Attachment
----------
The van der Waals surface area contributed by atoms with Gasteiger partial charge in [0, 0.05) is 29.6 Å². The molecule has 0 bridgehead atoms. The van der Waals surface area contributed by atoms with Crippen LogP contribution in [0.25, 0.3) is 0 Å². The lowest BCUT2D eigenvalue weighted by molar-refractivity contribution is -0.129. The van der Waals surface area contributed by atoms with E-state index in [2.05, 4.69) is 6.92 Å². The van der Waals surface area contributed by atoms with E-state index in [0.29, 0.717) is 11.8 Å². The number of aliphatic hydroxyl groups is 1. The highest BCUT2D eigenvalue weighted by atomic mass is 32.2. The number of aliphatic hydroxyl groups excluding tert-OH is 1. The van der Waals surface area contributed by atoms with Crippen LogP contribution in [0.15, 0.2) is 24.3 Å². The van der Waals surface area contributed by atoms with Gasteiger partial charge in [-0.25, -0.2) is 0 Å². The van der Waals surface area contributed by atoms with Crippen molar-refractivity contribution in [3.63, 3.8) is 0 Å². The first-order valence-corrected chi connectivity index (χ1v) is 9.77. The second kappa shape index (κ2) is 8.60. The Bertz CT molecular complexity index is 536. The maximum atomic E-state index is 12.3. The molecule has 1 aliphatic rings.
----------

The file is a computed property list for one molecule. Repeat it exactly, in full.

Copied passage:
The van der Waals surface area contributed by atoms with Gasteiger partial charge in [0, 0.05) is 29.6 Å². The molecule has 0 bridgehead atoms. The van der Waals surface area contributed by atoms with Crippen LogP contribution in [0.25, 0.3) is 0 Å². The lowest BCUT2D eigenvalue weighted by molar-refractivity contribution is -0.129. The van der Waals surface area contributed by atoms with E-state index in [2.05, 4.69) is 6.92 Å². The van der Waals surface area contributed by atoms with E-state index in [0.29, 0.717) is 11.8 Å². The number of aliphatic hydroxyl groups is 1. The highest BCUT2D eigenvalue weighted by atomic mass is 32.2. The number of aliphatic hydroxyl groups excluding tert-OH is 1. The van der Waals surface area contributed by atoms with Crippen LogP contribution in [0.15, 0.2) is 24.3 Å². The van der Waals surface area contributed by atoms with Gasteiger partial charge in [-0.25, -0.2) is 0 Å². The van der Waals surface area contributed by atoms with Crippen molar-refractivity contribution in [3.63, 3.8) is 0 Å². The first-order valence-corrected chi connectivity index (χ1v) is 9.77. The second kappa shape index (κ2) is 8.60. The Bertz CT molecular complexity index is 536. The maximum atomic E-state index is 12.3. The molecule has 1 aliphatic rings.